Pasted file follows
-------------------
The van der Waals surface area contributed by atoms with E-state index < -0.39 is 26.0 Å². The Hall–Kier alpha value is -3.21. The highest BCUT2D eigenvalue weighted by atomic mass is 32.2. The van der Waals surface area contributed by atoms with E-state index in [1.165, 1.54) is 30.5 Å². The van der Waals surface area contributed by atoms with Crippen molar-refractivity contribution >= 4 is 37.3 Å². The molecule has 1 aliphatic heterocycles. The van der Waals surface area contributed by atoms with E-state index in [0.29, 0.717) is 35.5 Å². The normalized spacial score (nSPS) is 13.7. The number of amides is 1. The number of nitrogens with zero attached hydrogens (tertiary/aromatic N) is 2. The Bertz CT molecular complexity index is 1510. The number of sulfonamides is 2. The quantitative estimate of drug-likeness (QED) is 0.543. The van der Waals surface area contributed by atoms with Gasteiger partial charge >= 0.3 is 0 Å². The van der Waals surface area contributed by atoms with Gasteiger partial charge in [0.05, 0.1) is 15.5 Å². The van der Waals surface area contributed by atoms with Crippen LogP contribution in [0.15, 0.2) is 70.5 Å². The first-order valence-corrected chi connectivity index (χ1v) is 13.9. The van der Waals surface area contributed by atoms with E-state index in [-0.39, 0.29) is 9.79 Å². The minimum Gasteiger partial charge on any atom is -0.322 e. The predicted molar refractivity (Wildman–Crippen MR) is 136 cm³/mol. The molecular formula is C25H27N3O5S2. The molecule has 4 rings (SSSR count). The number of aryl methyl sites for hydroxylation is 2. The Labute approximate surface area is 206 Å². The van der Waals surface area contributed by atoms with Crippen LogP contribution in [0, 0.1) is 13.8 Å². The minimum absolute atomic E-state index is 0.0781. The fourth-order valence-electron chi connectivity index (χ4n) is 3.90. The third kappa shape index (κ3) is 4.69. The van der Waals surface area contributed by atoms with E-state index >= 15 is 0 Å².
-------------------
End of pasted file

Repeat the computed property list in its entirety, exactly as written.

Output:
The van der Waals surface area contributed by atoms with E-state index < -0.39 is 26.0 Å². The Hall–Kier alpha value is -3.21. The highest BCUT2D eigenvalue weighted by atomic mass is 32.2. The van der Waals surface area contributed by atoms with E-state index in [1.165, 1.54) is 30.5 Å². The van der Waals surface area contributed by atoms with Crippen molar-refractivity contribution >= 4 is 37.3 Å². The molecule has 1 aliphatic heterocycles. The van der Waals surface area contributed by atoms with E-state index in [0.29, 0.717) is 35.5 Å². The normalized spacial score (nSPS) is 13.7. The number of amides is 1. The number of nitrogens with zero attached hydrogens (tertiary/aromatic N) is 2. The Bertz CT molecular complexity index is 1510. The number of sulfonamides is 2. The quantitative estimate of drug-likeness (QED) is 0.543. The van der Waals surface area contributed by atoms with Gasteiger partial charge >= 0.3 is 0 Å². The van der Waals surface area contributed by atoms with Gasteiger partial charge in [0.05, 0.1) is 15.5 Å². The van der Waals surface area contributed by atoms with Crippen LogP contribution in [0.15, 0.2) is 70.5 Å². The first-order valence-corrected chi connectivity index (χ1v) is 13.9. The van der Waals surface area contributed by atoms with E-state index in [-0.39, 0.29) is 9.79 Å². The minimum Gasteiger partial charge on any atom is -0.322 e. The predicted molar refractivity (Wildman–Crippen MR) is 136 cm³/mol. The molecular formula is C25H27N3O5S2. The molecule has 4 rings (SSSR count). The number of aryl methyl sites for hydroxylation is 2. The Labute approximate surface area is 206 Å². The van der Waals surface area contributed by atoms with Crippen LogP contribution in [0, 0.1) is 13.8 Å². The minimum absolute atomic E-state index is 0.0781. The fourth-order valence-electron chi connectivity index (χ4n) is 3.90. The third kappa shape index (κ3) is 4.69. The van der Waals surface area contributed by atoms with E-state index >= 15 is 0 Å².